Godwin Tsa, Abuja
Legal moves by the Hope Democratic Party (HDP) to wrest power from President Muhammadu Buhari, yesterday, crashed as the Supreme Court struck out an appeal filed by the party and its presidential candidate, Ambrose Owuru, against the outcome of the February 23 presidential election.
For the second time, the apex court in a unanimous decision struck out the appeal wherein the petitioners had argued that the postponement of the presidential election from February 16 to February 23 by the Independent National Electoral Commission (INEC) was unlawful and an illegality.
However, the appeal was struck out
following the dramatic withdrawal of an application praying for restoration of the appeal to be heard afresh.
Owuru and HDP had sought leave of the court to allow them bring back their appeal which had been struck on due to errors of filing two notices of appeal in respect of one matter and against the provisions of the law.
But when the matter came up, yesterday, the attention of counsel to the appellants, Mr. Sunday Ezema, was drawn to section 285 (7) of the 1999 constitution and was asked whether the appeal has not become statute barred.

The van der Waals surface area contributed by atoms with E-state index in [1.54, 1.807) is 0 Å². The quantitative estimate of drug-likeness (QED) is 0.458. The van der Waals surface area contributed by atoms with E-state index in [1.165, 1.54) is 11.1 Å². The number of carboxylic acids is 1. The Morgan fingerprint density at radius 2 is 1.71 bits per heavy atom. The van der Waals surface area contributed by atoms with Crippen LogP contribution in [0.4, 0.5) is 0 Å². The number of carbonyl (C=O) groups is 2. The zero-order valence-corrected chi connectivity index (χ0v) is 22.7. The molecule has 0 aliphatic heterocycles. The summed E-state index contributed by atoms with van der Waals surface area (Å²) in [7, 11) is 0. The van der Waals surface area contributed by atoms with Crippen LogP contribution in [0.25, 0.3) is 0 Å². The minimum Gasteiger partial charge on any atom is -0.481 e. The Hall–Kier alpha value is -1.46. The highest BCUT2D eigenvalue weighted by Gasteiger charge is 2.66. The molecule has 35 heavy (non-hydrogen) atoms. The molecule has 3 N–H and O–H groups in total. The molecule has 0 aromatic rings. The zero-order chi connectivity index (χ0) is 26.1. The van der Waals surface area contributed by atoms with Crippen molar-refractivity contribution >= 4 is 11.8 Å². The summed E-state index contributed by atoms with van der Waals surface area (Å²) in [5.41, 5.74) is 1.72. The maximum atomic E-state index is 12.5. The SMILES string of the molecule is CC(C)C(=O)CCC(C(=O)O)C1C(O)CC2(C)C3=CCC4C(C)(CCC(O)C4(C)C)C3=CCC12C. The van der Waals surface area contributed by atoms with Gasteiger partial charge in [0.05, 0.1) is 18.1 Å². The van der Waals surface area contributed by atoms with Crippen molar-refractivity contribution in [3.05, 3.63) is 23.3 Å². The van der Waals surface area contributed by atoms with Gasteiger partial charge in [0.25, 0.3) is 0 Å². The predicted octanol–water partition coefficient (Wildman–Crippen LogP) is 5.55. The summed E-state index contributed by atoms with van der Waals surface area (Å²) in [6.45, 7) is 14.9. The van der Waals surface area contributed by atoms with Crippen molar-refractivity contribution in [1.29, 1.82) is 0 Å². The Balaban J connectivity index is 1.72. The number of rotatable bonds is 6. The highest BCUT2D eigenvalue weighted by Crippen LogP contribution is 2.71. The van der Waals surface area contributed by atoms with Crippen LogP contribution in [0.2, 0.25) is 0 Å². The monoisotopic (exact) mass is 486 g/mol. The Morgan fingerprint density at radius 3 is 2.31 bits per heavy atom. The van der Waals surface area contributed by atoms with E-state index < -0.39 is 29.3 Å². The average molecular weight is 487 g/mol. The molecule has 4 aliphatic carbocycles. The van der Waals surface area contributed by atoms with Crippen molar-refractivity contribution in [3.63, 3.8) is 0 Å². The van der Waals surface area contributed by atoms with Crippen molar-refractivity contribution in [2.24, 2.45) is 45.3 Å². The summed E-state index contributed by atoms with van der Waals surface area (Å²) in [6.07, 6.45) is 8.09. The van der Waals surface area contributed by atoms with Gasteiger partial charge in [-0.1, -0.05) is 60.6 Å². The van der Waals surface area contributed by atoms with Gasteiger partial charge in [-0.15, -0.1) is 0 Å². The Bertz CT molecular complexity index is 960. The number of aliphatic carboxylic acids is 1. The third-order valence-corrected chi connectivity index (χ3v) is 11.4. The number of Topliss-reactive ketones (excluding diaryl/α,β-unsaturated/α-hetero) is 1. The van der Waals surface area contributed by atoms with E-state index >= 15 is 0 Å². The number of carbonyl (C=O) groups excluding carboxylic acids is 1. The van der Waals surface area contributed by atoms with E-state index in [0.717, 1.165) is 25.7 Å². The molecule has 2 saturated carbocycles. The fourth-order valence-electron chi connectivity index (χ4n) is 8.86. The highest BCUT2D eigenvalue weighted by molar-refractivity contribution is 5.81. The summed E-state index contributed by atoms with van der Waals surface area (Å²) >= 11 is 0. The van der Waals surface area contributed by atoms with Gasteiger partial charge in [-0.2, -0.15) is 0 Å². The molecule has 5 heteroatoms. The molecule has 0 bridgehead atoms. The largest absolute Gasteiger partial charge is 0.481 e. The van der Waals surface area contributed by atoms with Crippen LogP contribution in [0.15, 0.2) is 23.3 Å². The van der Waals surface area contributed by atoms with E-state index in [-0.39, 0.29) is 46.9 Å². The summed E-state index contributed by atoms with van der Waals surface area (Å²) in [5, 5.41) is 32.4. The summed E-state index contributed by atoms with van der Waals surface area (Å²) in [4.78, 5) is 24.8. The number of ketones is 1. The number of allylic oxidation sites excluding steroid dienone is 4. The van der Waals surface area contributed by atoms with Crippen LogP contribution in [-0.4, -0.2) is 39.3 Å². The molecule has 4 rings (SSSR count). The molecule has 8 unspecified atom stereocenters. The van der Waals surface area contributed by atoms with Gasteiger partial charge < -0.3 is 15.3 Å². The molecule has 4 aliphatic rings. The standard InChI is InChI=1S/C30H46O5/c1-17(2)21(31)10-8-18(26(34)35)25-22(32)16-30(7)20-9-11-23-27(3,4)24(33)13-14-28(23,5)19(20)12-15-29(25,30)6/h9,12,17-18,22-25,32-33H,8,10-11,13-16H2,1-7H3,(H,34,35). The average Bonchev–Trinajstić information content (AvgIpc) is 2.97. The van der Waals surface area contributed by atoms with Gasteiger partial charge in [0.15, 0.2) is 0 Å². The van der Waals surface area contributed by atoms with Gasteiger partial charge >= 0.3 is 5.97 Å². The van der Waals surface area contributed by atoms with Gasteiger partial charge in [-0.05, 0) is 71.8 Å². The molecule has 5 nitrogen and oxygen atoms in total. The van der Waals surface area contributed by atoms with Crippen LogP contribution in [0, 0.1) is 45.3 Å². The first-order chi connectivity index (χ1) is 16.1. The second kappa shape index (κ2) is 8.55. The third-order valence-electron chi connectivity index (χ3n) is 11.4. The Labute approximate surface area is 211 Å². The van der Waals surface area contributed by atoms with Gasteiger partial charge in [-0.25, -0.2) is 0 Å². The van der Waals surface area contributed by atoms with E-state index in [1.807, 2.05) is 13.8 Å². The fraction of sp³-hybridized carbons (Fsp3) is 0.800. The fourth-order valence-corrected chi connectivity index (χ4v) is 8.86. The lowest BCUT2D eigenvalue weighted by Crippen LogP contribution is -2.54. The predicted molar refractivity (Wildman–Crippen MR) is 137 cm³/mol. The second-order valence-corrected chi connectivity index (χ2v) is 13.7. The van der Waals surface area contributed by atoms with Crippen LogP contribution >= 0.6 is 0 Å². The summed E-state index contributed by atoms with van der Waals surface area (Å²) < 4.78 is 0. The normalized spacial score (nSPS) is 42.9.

Although the counsel initially insisted the appeal could still be heard, he, however, made a dramatic U-turn and applied for withdrawal of the application.
Justice Olukayode Ariwoola, who led four other Justices in a short ruling, struck out the application.
Justice Ariwoola declined to award cost against the appellants as demanded by counsel to INEC, Yunus Usman and that of the All Progressives Congress (APC) Yakubu Maikyau.
Buhari’s counsel, Wole Olanipekun, did not ask for cost against the two appellants.
Olanipekun had objected to the application of the appellants to hear their appeal afresh on the grounds that time to do so had lapsed, became statute barred and that the court no longer had jurisdiction. He argued that the appellants were not fair to the court by engaging it in a non justiciable application that will serve no purpose other than wasting precious time of the court.